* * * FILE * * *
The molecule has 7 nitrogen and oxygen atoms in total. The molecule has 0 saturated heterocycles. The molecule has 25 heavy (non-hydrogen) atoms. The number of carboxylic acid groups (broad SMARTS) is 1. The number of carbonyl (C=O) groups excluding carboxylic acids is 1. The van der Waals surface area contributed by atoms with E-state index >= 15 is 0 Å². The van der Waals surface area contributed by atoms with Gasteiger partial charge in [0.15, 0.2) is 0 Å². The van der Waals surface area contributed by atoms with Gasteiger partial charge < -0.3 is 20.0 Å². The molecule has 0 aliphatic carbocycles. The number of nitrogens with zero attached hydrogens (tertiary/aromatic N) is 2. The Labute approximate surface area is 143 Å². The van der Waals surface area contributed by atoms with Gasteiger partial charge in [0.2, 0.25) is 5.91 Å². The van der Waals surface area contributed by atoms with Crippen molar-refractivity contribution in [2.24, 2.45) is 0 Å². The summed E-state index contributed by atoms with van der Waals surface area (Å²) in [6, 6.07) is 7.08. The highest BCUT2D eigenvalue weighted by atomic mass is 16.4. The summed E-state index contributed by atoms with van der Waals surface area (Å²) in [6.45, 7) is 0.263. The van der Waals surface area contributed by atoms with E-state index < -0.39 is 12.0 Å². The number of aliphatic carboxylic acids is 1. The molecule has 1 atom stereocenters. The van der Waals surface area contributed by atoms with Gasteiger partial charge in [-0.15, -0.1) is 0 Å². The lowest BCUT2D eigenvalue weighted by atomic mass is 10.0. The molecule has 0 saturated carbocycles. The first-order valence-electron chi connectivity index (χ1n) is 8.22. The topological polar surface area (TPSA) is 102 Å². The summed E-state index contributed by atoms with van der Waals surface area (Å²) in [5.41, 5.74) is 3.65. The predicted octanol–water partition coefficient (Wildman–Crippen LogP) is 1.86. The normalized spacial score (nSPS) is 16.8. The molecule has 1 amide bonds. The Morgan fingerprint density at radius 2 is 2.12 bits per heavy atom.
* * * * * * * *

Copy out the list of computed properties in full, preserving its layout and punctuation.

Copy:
The molecule has 7 nitrogen and oxygen atoms in total. The molecule has 0 saturated heterocycles. The molecule has 25 heavy (non-hydrogen) atoms. The number of carboxylic acid groups (broad SMARTS) is 1. The number of carbonyl (C=O) groups excluding carboxylic acids is 1. The van der Waals surface area contributed by atoms with E-state index >= 15 is 0 Å². The van der Waals surface area contributed by atoms with Gasteiger partial charge in [0.15, 0.2) is 0 Å². The van der Waals surface area contributed by atoms with Gasteiger partial charge < -0.3 is 20.0 Å². The molecule has 0 aliphatic carbocycles. The number of nitrogens with zero attached hydrogens (tertiary/aromatic N) is 2. The Labute approximate surface area is 143 Å². The van der Waals surface area contributed by atoms with Gasteiger partial charge in [0.2, 0.25) is 5.91 Å². The van der Waals surface area contributed by atoms with Crippen molar-refractivity contribution in [2.24, 2.45) is 0 Å². The summed E-state index contributed by atoms with van der Waals surface area (Å²) in [6, 6.07) is 7.08. The highest BCUT2D eigenvalue weighted by atomic mass is 16.4. The summed E-state index contributed by atoms with van der Waals surface area (Å²) in [6.45, 7) is 0.263. The van der Waals surface area contributed by atoms with E-state index < -0.39 is 12.0 Å². The number of aliphatic carboxylic acids is 1. The molecule has 1 atom stereocenters. The van der Waals surface area contributed by atoms with Gasteiger partial charge in [-0.15, -0.1) is 0 Å². The lowest BCUT2D eigenvalue weighted by atomic mass is 10.0. The molecule has 0 saturated carbocycles. The first-order valence-electron chi connectivity index (χ1n) is 8.22. The topological polar surface area (TPSA) is 102 Å². The summed E-state index contributed by atoms with van der Waals surface area (Å²) in [5.41, 5.74) is 3.65. The predicted octanol–water partition coefficient (Wildman–Crippen LogP) is 1.86. The normalized spacial score (nSPS) is 16.8. The molecule has 1 amide bonds. The Morgan fingerprint density at radius 2 is 2.12 bits per heavy atom.